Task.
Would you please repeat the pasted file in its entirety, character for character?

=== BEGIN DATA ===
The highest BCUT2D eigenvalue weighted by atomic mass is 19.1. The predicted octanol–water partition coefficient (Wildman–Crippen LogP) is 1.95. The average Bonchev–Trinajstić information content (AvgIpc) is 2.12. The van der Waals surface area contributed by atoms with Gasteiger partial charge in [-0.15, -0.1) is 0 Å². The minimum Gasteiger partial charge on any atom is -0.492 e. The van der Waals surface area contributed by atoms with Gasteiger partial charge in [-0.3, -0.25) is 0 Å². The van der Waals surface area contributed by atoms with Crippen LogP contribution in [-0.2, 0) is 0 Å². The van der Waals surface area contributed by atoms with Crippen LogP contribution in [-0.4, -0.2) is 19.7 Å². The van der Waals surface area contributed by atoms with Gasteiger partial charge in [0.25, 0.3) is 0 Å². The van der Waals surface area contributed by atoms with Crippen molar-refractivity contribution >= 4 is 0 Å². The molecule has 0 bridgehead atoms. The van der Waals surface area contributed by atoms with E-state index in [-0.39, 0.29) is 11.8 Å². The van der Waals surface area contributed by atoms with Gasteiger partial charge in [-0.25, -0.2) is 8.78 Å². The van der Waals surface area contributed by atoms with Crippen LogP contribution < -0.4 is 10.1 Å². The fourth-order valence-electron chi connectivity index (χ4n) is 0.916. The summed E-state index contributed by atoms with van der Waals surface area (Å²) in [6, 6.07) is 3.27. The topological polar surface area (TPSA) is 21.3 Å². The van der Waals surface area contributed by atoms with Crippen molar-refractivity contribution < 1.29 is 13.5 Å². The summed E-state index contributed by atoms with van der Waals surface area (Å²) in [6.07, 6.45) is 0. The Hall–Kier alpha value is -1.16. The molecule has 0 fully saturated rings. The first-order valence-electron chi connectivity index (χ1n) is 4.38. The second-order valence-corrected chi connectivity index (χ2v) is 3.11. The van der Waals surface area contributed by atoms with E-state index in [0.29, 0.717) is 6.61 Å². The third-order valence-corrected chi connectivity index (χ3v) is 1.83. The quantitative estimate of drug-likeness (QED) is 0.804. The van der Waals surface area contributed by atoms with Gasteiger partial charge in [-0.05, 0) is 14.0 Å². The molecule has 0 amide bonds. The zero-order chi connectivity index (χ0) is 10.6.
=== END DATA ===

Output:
The highest BCUT2D eigenvalue weighted by atomic mass is 19.1. The predicted octanol–water partition coefficient (Wildman–Crippen LogP) is 1.95. The average Bonchev–Trinajstić information content (AvgIpc) is 2.12. The van der Waals surface area contributed by atoms with Gasteiger partial charge in [-0.15, -0.1) is 0 Å². The minimum Gasteiger partial charge on any atom is -0.492 e. The van der Waals surface area contributed by atoms with Gasteiger partial charge in [-0.3, -0.25) is 0 Å². The van der Waals surface area contributed by atoms with Crippen LogP contribution in [-0.2, 0) is 0 Å². The van der Waals surface area contributed by atoms with Crippen LogP contribution in [-0.4, -0.2) is 19.7 Å². The van der Waals surface area contributed by atoms with Gasteiger partial charge in [0.25, 0.3) is 0 Å². The van der Waals surface area contributed by atoms with Crippen molar-refractivity contribution >= 4 is 0 Å². The molecule has 0 bridgehead atoms. The van der Waals surface area contributed by atoms with E-state index in [-0.39, 0.29) is 11.8 Å². The van der Waals surface area contributed by atoms with Gasteiger partial charge in [-0.25, -0.2) is 8.78 Å². The van der Waals surface area contributed by atoms with Crippen LogP contribution < -0.4 is 10.1 Å². The fourth-order valence-electron chi connectivity index (χ4n) is 0.916. The summed E-state index contributed by atoms with van der Waals surface area (Å²) in [6, 6.07) is 3.27. The topological polar surface area (TPSA) is 21.3 Å². The van der Waals surface area contributed by atoms with Crippen molar-refractivity contribution < 1.29 is 13.5 Å². The summed E-state index contributed by atoms with van der Waals surface area (Å²) in [6.07, 6.45) is 0. The Hall–Kier alpha value is -1.16. The molecule has 0 fully saturated rings. The first-order valence-electron chi connectivity index (χ1n) is 4.38. The second-order valence-corrected chi connectivity index (χ2v) is 3.11. The van der Waals surface area contributed by atoms with E-state index in [0.29, 0.717) is 6.61 Å². The third-order valence-corrected chi connectivity index (χ3v) is 1.83. The quantitative estimate of drug-likeness (QED) is 0.804. The van der Waals surface area contributed by atoms with Gasteiger partial charge in [-0.05, 0) is 14.0 Å². The molecule has 0 amide bonds. The zero-order chi connectivity index (χ0) is 10.6.